Cyber Corps Program
Do you have what it takes to be a MacGyver at an intelligence agency?
If so, you may wish to consider joining The University of Tulsa's Cyber Corps Program. This program has fielded more than 300 students since the fall of 2001. Approximately 70 percent have gone on to pursue very successful careers (including advanced studies) with the NSA or CIA. Other graduates have taken positions with agencies such as DHS, FBI and NASA.
Cyber Corps profiled in The Washington Post
At the University of Tulsa, professor Sujeet Shenoi is teaching students how to hack into oil pipelines and electric power plants.
>>Read the special edition
The Cyber Corps Program accepts undergraduate, master's and doctoral students who have strong interests in computer science, computer engineering, electrical engineering, chemical engineering, mechanical engineering, applied physics, engineering physics or mathematics.
Two programs - the National Science Foundation's Federal Cyber Service: Scholarship for Service and the Department of Defense's (DOD's) Information Assurance Scholarship Program - provide scholarships to Cyber Corps students.
In September 2011, the NSF announced it was awarding a $2.48 million grant to TU to train "cyber warriors." That brings the total NSF support for TU's Cyber Corps Program to nearly $15 million since 2001. Read details of the grant.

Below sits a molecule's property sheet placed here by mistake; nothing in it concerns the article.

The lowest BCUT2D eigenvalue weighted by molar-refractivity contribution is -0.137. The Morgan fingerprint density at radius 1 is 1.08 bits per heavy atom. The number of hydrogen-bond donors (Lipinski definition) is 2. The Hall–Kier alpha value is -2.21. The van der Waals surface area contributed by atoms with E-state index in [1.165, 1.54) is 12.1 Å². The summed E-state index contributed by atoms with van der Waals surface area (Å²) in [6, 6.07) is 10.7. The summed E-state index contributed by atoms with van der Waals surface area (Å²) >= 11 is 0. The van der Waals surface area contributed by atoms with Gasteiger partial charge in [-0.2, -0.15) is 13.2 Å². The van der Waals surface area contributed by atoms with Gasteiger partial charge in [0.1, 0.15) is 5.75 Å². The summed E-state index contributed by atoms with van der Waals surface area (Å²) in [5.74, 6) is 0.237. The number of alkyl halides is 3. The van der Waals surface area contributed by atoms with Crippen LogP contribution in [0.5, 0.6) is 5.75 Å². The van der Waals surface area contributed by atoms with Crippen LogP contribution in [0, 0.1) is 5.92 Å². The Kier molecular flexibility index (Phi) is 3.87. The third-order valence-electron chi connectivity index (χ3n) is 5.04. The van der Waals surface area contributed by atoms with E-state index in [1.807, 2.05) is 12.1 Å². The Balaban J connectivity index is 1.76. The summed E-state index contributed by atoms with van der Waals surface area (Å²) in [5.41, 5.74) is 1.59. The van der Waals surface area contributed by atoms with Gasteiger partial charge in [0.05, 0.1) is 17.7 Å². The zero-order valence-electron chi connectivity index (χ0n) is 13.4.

The scholarships cover two years of study (junior-level or higher) and are extendable. The scholarships provide the following benefits:
- Eight-month stipend and room and board allowance of at least $22,000 ($18,000 for undergraduates)
- Free tuition, books and supplies
- Summer internship that will pay approximately $9,000 ($7,500 for undergraduates)
You must be a U.S. citizen with the ability to obtain a TS/SCI clearance. You should have good grades and be passionate about problem solving. Fluency in an exotic language is a definite asset.
As a student at The University of Tulsa, you also will have the opportunity to work directly with government agency personnel, including U.S. Secret Service agents, on a variety of MacGyver-type problems.
Cyber Corps students also work alongside law enforcement on active criminal investigations. TU students helped Tulsa police crack a triple homicide that was profiled on the nationally televised program Forensic Files. View the case details.
For more information, contact Dr. Sujeet Shenoi (Sujeet@UTulsa.Edu).
The program accepts students every semester.